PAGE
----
For this year’s Cox Prize for Rare Compassion, we had three top finalists. Brielle Gerry submitted her essay on a family with a young adult struggling with Trisomy 18. She observed life for both the child and mother and reflected on how rare disease can complicate life in a way most doctors don’t consider.
“The mother in the family I was paired with for this essay was an extraordinary caregiver,” says Gerry. “She was so open and honest with me about some of the most difficult and heartbreaking moments of her life, all in the hope that it will make me a better student and physician”
And Gerry was open to learning.
“Sometimes I feel like I don’t know which diseases are actually ‘rare.’ We’re taught so many diseases but sometimes the incidence of disease gets lost. Although I still have a few more weeks of basic science coursework before my clinical rotations, I do not feel that the nature of rare diseases and their unique challenges have explicitly been covered in my education so far.”
Gerry saw the family at least once a week and still keeps in touch to see how they’re doing. “Unfortunately, my patient is in the hospital right now, so I haven’t been able to see them. However, I’m actually trying to schedule a time for them to come in and speak with the medical students—when they are feeling a bit better and have more time on their plate.”
Gerry explained that her entire view on certain conditions had been altered. Originally she’d thought that nearly all Trisomy 18 patients died within the first year of life or soon after.
“I felt that it was a genetic abnormality with no hope. However, I learned that my patient’s and her family’s life was filled with joy and hope despite my patient’s diagnosis. My patient’s mother also told me so much about the different medical issues her friends with children with Trisomy 18 have – the disease presentation widely varies and there are no set interventions; everything is taken on a case-by-case basis.”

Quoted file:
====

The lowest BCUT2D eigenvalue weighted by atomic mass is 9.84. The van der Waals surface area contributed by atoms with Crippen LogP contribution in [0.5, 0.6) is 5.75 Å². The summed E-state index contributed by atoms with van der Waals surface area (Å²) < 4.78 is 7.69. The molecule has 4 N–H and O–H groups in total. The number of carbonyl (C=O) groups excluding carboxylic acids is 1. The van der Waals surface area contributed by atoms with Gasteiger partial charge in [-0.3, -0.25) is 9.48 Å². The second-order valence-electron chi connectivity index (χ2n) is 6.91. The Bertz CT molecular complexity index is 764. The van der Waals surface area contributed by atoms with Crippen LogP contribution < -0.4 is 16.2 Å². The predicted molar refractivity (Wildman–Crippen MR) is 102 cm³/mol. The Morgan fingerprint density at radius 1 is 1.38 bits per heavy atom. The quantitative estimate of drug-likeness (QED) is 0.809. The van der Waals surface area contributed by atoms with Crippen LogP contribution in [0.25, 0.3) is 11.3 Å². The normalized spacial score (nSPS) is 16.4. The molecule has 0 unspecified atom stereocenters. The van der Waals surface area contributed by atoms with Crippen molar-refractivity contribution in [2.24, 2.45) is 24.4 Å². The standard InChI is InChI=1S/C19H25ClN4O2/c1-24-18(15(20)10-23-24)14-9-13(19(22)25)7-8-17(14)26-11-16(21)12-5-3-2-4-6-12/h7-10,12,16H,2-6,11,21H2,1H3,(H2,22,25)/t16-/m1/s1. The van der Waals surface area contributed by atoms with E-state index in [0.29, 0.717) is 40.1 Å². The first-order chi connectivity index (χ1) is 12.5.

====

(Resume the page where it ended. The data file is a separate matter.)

She says that now, although only having had one window into one of the countless rare disease, “I have learned skills that could be applied to ALL rare disease patients. While those with rare diseases have issues that overlap with chronic diseases, such as multiple medical appointments, medications, insurance coverage, and variety of treatment options, the rare disease community faces slightly different challenges in finding information about a given disease and support from those familiar with their disease. These things are harder to come by given the “rare” nature of rare diseases. As a physician, I hope to at least share resources with patients and families to ensure that they are getting accurate information and adequate social support – components of care that may not be as high of a priority for a more common disease.”
Biography: Brielle Gerry is currently a second year medical student at the University of Virginia School of Medicine, and received a B.S. in Neuroscience and B.A. in Spanish Studies from the University of Delaware in 2014. Brielle is currently interested in pursuing a career in pediatric emergency medicine or neonatology. In her free time, she enjoys playing the piano, making pancakes, and watching Grey’s Anatomy.